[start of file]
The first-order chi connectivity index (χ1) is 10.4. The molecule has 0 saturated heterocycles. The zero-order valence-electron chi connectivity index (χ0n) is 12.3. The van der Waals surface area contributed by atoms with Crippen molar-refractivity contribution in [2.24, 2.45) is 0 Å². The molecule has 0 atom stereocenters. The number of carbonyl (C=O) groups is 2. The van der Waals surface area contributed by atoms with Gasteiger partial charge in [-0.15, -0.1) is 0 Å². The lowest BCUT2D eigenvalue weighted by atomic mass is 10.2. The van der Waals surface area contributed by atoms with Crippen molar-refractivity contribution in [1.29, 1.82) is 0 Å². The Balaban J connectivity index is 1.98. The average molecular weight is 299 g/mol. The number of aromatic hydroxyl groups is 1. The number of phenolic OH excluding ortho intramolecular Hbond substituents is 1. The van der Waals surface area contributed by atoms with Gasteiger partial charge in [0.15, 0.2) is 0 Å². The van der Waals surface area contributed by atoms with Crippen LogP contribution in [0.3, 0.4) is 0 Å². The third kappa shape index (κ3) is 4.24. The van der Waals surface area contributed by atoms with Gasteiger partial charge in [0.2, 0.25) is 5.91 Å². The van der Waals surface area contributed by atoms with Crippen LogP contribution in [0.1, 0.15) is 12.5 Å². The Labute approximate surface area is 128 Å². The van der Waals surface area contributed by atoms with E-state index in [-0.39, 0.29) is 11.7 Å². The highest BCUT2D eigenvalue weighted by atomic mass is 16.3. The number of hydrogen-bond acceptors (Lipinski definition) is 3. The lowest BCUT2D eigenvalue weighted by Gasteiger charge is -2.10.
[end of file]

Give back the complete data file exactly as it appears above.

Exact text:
The first-order chi connectivity index (χ1) is 10.4. The molecule has 0 saturated heterocycles. The zero-order valence-electron chi connectivity index (χ0n) is 12.3. The van der Waals surface area contributed by atoms with Crippen molar-refractivity contribution in [2.24, 2.45) is 0 Å². The molecule has 0 atom stereocenters. The number of carbonyl (C=O) groups is 2. The van der Waals surface area contributed by atoms with Gasteiger partial charge in [-0.15, -0.1) is 0 Å². The lowest BCUT2D eigenvalue weighted by atomic mass is 10.2. The van der Waals surface area contributed by atoms with Crippen molar-refractivity contribution in [1.29, 1.82) is 0 Å². The Balaban J connectivity index is 1.98. The average molecular weight is 299 g/mol. The number of aromatic hydroxyl groups is 1. The number of phenolic OH excluding ortho intramolecular Hbond substituents is 1. The van der Waals surface area contributed by atoms with Gasteiger partial charge in [0.15, 0.2) is 0 Å². The van der Waals surface area contributed by atoms with Crippen LogP contribution in [0.3, 0.4) is 0 Å². The third kappa shape index (κ3) is 4.24. The van der Waals surface area contributed by atoms with Gasteiger partial charge in [0.2, 0.25) is 5.91 Å². The van der Waals surface area contributed by atoms with Crippen LogP contribution in [0.1, 0.15) is 12.5 Å². The Labute approximate surface area is 128 Å². The van der Waals surface area contributed by atoms with E-state index in [-0.39, 0.29) is 11.7 Å². The highest BCUT2D eigenvalue weighted by atomic mass is 16.3. The number of hydrogen-bond acceptors (Lipinski definition) is 3. The lowest BCUT2D eigenvalue weighted by Gasteiger charge is -2.10.